The Packers did not blitz very often. According to our game-charting numbers, only three defenses were less likely to send more than four pass-rushers. The Packers might want to try blitzing a little more in this game. During the regular season, Eli Manning struggled more when the defense big-blitzed, averaging a yard per play less. Big-blitzing Manning was an important part of the Minnesota Vikings' game plan when they whipped the Giants 41-17 in Week 12, and the Washington Redskins also used it to beat the Giants in Week 15.

Don't be surprised if the Giants can't stuff it in to the end zone with Brandon Jacobs once they get down near the goal line. The Packers ranked third in defensive DVOA against the run in the red zone.

The Giants had a poor defense in the red zone: 23rd against the pass, 30th against the run. This is one thing that has not changed during their three-week string of strong games. New England, the Tampa Bay Buccaneers and the Dallas Cowboys got past the Giants' 18-yard line eight times. Seven of those drives ended in touchdowns. The only one that didn't was the first Dallas drive of the third quarter last Sunday, which ended in a field goal.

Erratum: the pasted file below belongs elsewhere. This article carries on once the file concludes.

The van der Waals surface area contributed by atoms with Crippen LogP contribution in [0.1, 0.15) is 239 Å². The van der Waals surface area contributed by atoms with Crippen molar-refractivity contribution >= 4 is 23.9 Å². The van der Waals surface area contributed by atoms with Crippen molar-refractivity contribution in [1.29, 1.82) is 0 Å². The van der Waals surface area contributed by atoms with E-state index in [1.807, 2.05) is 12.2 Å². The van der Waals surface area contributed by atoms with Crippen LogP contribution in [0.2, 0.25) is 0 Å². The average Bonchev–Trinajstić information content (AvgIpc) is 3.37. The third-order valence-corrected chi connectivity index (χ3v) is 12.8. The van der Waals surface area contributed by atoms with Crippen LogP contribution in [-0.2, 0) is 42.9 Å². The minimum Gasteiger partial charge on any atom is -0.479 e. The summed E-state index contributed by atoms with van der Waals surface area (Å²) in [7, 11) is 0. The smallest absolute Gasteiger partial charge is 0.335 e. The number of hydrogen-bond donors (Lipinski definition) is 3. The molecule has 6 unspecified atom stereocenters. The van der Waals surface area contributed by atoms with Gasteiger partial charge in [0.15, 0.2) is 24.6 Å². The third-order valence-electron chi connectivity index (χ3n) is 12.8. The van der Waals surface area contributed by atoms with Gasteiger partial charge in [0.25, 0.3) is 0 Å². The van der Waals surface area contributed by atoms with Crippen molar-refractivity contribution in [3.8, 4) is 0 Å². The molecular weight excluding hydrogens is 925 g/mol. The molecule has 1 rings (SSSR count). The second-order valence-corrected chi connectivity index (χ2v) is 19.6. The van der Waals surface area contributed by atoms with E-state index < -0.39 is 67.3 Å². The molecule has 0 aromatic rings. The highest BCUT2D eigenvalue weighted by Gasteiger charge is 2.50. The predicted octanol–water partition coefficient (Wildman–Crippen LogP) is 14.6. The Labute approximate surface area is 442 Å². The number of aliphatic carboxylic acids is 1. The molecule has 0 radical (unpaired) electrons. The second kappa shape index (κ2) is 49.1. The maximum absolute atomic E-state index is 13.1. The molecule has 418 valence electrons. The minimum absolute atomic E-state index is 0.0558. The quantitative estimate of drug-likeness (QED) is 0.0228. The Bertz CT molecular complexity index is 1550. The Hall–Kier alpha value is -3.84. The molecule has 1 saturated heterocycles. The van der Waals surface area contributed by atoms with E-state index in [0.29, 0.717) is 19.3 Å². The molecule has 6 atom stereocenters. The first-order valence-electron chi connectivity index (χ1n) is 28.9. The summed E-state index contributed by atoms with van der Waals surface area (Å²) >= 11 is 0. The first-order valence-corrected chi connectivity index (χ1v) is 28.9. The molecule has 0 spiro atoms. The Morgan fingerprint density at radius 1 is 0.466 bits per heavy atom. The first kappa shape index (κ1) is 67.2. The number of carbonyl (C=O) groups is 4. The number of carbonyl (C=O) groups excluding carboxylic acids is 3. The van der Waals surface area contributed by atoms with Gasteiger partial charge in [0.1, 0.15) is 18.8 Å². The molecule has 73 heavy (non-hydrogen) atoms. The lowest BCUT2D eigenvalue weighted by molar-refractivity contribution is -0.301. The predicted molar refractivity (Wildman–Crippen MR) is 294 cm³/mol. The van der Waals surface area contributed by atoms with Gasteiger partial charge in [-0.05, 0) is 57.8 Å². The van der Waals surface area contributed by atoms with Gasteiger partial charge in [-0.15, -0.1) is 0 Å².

Another trend that has not changed, even with the Giants playing well over the past three weeks: Their defense doesn't start the game well. During the regular season, the Giants ranked 29th in defensive DVOA in the first quarter. They gave up a touchdown drive in the first quarter in each of the past three games, although the actual touchdowns were the first play of the second quarter against New England and Dallas.

The Packers were slightly above average on special teams, the Giants slightly below. However, each team's strengths match up, as do their weaknesses. The Packers were strong on kickoffs and punt returns, weak on punts and kick returns. The Giants were strong on kick returns and punts, weak on punt returns and kickoffs.

• More Giants-Packers: Intel Report | EA Simulation

Aaron Schatz is president of Football Outsiders Inc. and the lead author of Pro Football Prospectus 2007 and 2008.